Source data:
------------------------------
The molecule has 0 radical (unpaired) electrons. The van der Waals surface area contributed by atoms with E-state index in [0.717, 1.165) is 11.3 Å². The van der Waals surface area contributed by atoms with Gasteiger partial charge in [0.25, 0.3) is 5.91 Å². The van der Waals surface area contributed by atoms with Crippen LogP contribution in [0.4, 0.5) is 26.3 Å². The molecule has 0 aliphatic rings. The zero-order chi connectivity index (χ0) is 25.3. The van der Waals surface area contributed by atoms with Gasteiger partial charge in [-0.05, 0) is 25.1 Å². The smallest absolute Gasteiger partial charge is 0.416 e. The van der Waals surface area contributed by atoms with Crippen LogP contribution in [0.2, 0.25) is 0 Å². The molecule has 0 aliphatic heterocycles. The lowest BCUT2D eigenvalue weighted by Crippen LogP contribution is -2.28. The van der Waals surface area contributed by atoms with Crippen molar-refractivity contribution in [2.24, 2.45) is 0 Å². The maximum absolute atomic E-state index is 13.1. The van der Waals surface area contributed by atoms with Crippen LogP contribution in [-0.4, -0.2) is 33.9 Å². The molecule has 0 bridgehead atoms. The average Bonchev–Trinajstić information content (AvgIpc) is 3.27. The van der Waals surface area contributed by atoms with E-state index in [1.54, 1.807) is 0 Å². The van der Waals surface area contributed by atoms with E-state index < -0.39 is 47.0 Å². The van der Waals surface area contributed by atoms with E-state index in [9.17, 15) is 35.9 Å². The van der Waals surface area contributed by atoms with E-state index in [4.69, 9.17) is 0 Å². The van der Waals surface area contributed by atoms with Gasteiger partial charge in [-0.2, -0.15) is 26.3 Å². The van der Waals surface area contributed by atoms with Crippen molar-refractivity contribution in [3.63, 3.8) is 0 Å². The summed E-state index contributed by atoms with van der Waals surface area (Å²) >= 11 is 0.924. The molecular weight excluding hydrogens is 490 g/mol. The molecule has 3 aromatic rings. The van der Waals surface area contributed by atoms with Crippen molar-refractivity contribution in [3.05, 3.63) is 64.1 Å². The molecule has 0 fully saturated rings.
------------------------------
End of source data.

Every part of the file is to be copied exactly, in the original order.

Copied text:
The molecule has 0 radical (unpaired) electrons. The van der Waals surface area contributed by atoms with E-state index in [0.717, 1.165) is 11.3 Å². The van der Waals surface area contributed by atoms with Gasteiger partial charge in [0.25, 0.3) is 5.91 Å². The van der Waals surface area contributed by atoms with Crippen LogP contribution in [0.4, 0.5) is 26.3 Å². The molecule has 0 aliphatic rings. The zero-order chi connectivity index (χ0) is 25.3. The van der Waals surface area contributed by atoms with Gasteiger partial charge in [-0.05, 0) is 25.1 Å². The smallest absolute Gasteiger partial charge is 0.416 e. The van der Waals surface area contributed by atoms with Crippen LogP contribution in [0.2, 0.25) is 0 Å². The molecule has 0 aliphatic heterocycles. The lowest BCUT2D eigenvalue weighted by Crippen LogP contribution is -2.28. The van der Waals surface area contributed by atoms with Crippen molar-refractivity contribution in [2.24, 2.45) is 0 Å². The maximum absolute atomic E-state index is 13.1. The van der Waals surface area contributed by atoms with Crippen LogP contribution in [-0.4, -0.2) is 33.9 Å². The molecule has 0 bridgehead atoms. The average Bonchev–Trinajstić information content (AvgIpc) is 3.27. The van der Waals surface area contributed by atoms with E-state index in [1.54, 1.807) is 0 Å². The van der Waals surface area contributed by atoms with E-state index < -0.39 is 47.0 Å². The van der Waals surface area contributed by atoms with E-state index in [9.17, 15) is 35.9 Å². The van der Waals surface area contributed by atoms with E-state index in [4.69, 9.17) is 0 Å². The van der Waals surface area contributed by atoms with Gasteiger partial charge in [-0.2, -0.15) is 26.3 Å². The van der Waals surface area contributed by atoms with Crippen molar-refractivity contribution in [3.63, 3.8) is 0 Å². The summed E-state index contributed by atoms with van der Waals surface area (Å²) >= 11 is 0.924. The molecular weight excluding hydrogens is 490 g/mol. The molecule has 3 aromatic rings. The van der Waals surface area contributed by atoms with Crippen molar-refractivity contribution in [3.05, 3.63) is 64.1 Å². The molecule has 0 fully saturated rings.